Assignment 6: Ray tracing faster
 Due Nov 6, 2017 by 11:59pm
 Points 10
 Submitting a file upload
 File Types zip
 Available after Sep 9, 2017 at 12am
Overview
In this assignment, you will learn how to accelerate ray tracing by using acceleration data structures. In the previous assignment, each time you traced a ray the code would perform an intersection test against every single primitive in your scene. This is a reasonable solution for scenes with a few primitives, but quickly becomes impractical in typical scenes that contain meshes with thousands to billions of primitives/triangles. Naive ray tracing on these scenes is infeasible since the cost of tracing a ray grows linearly with the number of primitives. Acceleration structures allow us to keep this cost sublinear, providing tremendous speed improvements for typical scenes.
In this assignment you will implement an acceleration structure called a bounding volume hierarchy (BVH) that employs a hierarchy of axisaligned bounding boxes (AABB) as the bounding volume primitive, hence forming a bounding box hierarchy (BBH). You will start by implementing basic primitive intersection routines that will build upon one another culminating in a fully functional BBH implementation that will allow you to render scenes with thousands to millions of triangles in a matter of seconds to minutes.
This assignment comes with multiple tasks with the undergraduate and graduate students having slightly different requirements.
git pull
to get the latest code changes from the repo before working on the assignment. Ray tracing is a popular programming exercise, and there are countless implementations of ray tracing and acceleration structures available online. Needless to say, you are not allowed to look at those implementations or copy their source code when completing this assignment. You are required to design and implement your own solution and failing to adhere to this policy will be a direct violation of the academic honor code.Task 1: RayTriangle Intersection (20%)
In this task, you will implement a raytriangle intersection routine. Triangles are generally the default modeling primitives and hence essential for rendering a variety of scenes. You will implement the raytriangle intersection code for a single triangle within the static method Mesh::singleTriangleIntersect()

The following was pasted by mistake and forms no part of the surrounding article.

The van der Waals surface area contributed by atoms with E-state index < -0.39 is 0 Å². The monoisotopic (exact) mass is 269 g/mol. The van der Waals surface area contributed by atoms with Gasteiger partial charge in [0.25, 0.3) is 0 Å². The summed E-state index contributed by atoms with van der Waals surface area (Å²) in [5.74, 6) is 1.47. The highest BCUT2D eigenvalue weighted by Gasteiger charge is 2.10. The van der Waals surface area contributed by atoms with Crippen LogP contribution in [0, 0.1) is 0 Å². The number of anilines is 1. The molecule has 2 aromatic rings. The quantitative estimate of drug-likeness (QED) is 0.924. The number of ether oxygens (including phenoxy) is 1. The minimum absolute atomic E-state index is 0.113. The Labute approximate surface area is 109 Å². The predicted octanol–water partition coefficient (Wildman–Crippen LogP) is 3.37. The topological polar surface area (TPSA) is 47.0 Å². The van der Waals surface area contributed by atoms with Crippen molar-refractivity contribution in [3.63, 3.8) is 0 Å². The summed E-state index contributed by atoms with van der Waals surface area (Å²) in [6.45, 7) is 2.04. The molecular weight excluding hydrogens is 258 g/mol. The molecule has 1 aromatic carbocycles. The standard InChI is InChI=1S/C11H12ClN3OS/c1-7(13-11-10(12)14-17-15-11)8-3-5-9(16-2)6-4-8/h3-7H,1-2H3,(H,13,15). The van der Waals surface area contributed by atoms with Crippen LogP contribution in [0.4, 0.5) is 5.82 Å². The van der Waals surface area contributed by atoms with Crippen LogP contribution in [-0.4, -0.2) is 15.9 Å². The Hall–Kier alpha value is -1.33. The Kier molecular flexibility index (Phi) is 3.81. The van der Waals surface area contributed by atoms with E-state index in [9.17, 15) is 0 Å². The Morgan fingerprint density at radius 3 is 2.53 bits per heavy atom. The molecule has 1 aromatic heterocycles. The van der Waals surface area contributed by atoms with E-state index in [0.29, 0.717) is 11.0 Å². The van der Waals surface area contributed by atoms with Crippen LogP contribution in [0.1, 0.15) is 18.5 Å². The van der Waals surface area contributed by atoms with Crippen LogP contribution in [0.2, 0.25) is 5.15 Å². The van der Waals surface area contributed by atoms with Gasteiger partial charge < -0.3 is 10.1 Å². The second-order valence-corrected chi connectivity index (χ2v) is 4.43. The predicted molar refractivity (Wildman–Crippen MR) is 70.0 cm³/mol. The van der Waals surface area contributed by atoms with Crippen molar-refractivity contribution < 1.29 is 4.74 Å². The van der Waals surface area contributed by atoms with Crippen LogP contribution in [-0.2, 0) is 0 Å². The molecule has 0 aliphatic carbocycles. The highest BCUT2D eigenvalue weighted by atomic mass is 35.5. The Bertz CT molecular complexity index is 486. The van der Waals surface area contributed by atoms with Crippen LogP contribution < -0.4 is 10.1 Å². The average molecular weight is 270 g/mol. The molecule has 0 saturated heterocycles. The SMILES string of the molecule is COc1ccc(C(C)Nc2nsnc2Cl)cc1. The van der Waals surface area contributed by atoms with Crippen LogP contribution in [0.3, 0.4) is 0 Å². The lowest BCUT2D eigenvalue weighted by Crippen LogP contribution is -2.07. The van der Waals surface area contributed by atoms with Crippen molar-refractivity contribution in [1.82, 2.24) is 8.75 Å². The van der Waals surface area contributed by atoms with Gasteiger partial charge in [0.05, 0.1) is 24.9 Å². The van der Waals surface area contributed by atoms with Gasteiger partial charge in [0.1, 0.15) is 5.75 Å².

in the src/mesh.cpp
file. Once you've finished writing up the intersection code, you can go ahead and run the 02_test1_tri_intersection
application that tests your intersection code. This application is provided for you to make sure your intersection routine is working properly before proceeding ahead with mesh intersection. Making sure your triangle intersection works correctly saves you the trouble of debugging the code as you perform full ray tracing against a scene containing lots of geometry. You can implement any of the triangle intersection routines taught in the class lectures and book.
The intersection routines have a reference to a Intersect3f
struct as input argument. This structure conveniently encapsulates all data about the intersection of a ray with any surface within the scene. The structure has a geometric normal (Intersect3f::gn
) that represents the face normal of a triangle. The geometric normal can be computed from the edges of the triangles using a cross product. The shading normal (Intersect::sn
) can be computed when pervertex normal data is available. The barycentric coordinates can be computed as a part of the triangle intersection routine. By interpolating the pervertex normals using the barycentric coordinates the shading normal can be computed. If pervertex normals are not available, the shading normal is the same as the geometric normal.
Implement your code and run the 02_test1_tri_intersection
application. You should get the correct required solutions as indicated in the source code. The application tests for both the geometric and shading normals' correctness.
Task 2: RayMesh Intersection (5%)
Once you've made sure that your single triangle intersection routine works correctly, you can now proceed ahead to implement the Mesh::intersect()
routine. A mesh is a collection of triangles. The triangle data is stored in an indexed format within the mesh. The vertex positions are stored within the Mesh::m_V
vector and the triangle faces are represented as tuples of 3 indices (vector3i
) within Mesh::m_F